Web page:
Spirit Wrestler Gallery (Vancouver, Canada)

Arctic Spirit: Inuit art from the Albrecht Collection at the Heard Museum


  • Medium: hardcover
  • Size: 11.5 × 9.75 inches, 240 pages

In one short decade, Dan and Martha Albrecht have put together one of the finest private collections of Inuit art ever assembled—nearly 4,000 pieces, most of which they have generously donated to the Heard Museum in Phoenix, Arizona. In Arctic Spirit, writer and sculptor Ingo Hessel, the Albrechts’ main advisor, presents the best of these works, 190 sculptures, prints, drawings, and textiles, from prehistoric carvings to contemporary mixed media, and including works from Siberia, Greenland, Alaska, and the Inuit heartland of northern Canada.

“Inuit art is free from Western artistic rules and conventions,” explain the Albrechts. “It comes from the heart and tells its stories in clear, unpretentious, uncluttered tones. It is truly of ‘the people,’ their wisdom, their experience—and we have become believers.”

Arctic Spirit is arranged according to major themes—the land, animals, everyday life, the supernatural—gathering together great works in different styles and materials. Short essays on Inuit culture, contemporary art, and the major artistic “schools” of Inuit art complement the 200 color photos. And close to half of the extensive text is in the words of the artists, more than thirty of whom have provided lengthy commentaries and autobiographical details especially for this publication.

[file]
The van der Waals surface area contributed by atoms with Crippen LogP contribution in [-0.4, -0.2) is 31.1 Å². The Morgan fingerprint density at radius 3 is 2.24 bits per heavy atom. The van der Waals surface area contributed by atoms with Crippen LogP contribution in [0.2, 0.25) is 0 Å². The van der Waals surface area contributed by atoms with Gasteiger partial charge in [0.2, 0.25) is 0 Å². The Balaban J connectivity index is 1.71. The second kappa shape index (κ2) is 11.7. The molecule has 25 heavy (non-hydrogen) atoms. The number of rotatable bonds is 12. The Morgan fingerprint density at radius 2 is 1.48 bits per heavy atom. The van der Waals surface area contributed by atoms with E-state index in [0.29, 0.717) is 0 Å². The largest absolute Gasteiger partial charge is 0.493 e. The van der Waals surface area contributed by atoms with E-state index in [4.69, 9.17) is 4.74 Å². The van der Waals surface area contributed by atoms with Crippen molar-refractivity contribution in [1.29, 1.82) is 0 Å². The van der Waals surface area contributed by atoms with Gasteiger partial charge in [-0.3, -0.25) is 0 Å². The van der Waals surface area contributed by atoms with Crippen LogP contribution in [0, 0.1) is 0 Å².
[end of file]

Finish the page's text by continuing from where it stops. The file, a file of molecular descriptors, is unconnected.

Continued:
Arctic Spirit is a lushly illustrated, groundbreaking introduction to an extraordinary Native American art form.

Ingo Hessel

Ingo Hessel has been deeply involved with Inuit art and artists for a long time, and for twelve years was Special Projects Officer and Co-ordinator of the Canadian Inuit Art Information Centre of the Department of Indian and Northern Affairs for the Government of Canada. His interest in Inuit art has also led to teaching courses at the University of Ottawa, curating exhibitions and publishing numerous articles in journals. His booklet Canadian Inuit Sculpture was published by Canadian Indian and Northern Affairs in nine languages; so far 400,000 copies have been distributed around the world. He lives in Ottawa, where he is now an Inuit art consultant and writer.